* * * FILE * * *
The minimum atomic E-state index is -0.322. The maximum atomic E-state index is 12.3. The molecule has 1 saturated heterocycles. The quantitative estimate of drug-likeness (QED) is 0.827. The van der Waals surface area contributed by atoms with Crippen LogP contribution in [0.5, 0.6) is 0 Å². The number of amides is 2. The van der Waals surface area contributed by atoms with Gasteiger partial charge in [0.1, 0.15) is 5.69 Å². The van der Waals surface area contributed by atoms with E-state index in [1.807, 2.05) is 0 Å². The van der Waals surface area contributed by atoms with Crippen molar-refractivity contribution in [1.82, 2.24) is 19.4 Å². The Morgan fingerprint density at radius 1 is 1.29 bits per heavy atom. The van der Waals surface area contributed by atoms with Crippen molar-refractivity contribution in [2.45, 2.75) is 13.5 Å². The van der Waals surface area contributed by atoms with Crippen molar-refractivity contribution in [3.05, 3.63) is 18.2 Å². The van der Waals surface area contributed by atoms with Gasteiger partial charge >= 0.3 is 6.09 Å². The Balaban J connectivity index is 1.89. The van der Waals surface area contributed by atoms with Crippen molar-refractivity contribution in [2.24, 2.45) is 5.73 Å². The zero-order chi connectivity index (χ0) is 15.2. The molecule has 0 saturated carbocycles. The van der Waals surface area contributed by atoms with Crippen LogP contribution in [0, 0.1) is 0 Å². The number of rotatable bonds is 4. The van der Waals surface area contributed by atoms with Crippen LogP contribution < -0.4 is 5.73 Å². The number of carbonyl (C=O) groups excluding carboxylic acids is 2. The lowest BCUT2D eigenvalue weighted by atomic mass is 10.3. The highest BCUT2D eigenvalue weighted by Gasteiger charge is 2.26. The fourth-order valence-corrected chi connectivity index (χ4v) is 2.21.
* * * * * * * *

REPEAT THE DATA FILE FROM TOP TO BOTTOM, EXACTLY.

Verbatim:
The minimum atomic E-state index is -0.322. The maximum atomic E-state index is 12.3. The molecule has 1 saturated heterocycles. The quantitative estimate of drug-likeness (QED) is 0.827. The van der Waals surface area contributed by atoms with Crippen LogP contribution in [0.5, 0.6) is 0 Å². The number of amides is 2. The van der Waals surface area contributed by atoms with Gasteiger partial charge in [0.1, 0.15) is 5.69 Å². The van der Waals surface area contributed by atoms with E-state index in [1.807, 2.05) is 0 Å². The van der Waals surface area contributed by atoms with Crippen molar-refractivity contribution in [1.82, 2.24) is 19.4 Å². The Morgan fingerprint density at radius 1 is 1.29 bits per heavy atom. The van der Waals surface area contributed by atoms with Crippen molar-refractivity contribution in [2.45, 2.75) is 13.5 Å². The van der Waals surface area contributed by atoms with Crippen molar-refractivity contribution in [3.05, 3.63) is 18.2 Å². The van der Waals surface area contributed by atoms with Gasteiger partial charge >= 0.3 is 6.09 Å². The Balaban J connectivity index is 1.89. The van der Waals surface area contributed by atoms with Crippen molar-refractivity contribution in [2.24, 2.45) is 5.73 Å². The zero-order chi connectivity index (χ0) is 15.2. The molecule has 0 saturated carbocycles. The van der Waals surface area contributed by atoms with Crippen LogP contribution in [0, 0.1) is 0 Å². The number of rotatable bonds is 4. The van der Waals surface area contributed by atoms with Crippen LogP contribution < -0.4 is 5.73 Å². The number of carbonyl (C=O) groups excluding carboxylic acids is 2. The lowest BCUT2D eigenvalue weighted by atomic mass is 10.3. The highest BCUT2D eigenvalue weighted by Gasteiger charge is 2.26. The fourth-order valence-corrected chi connectivity index (χ4v) is 2.21.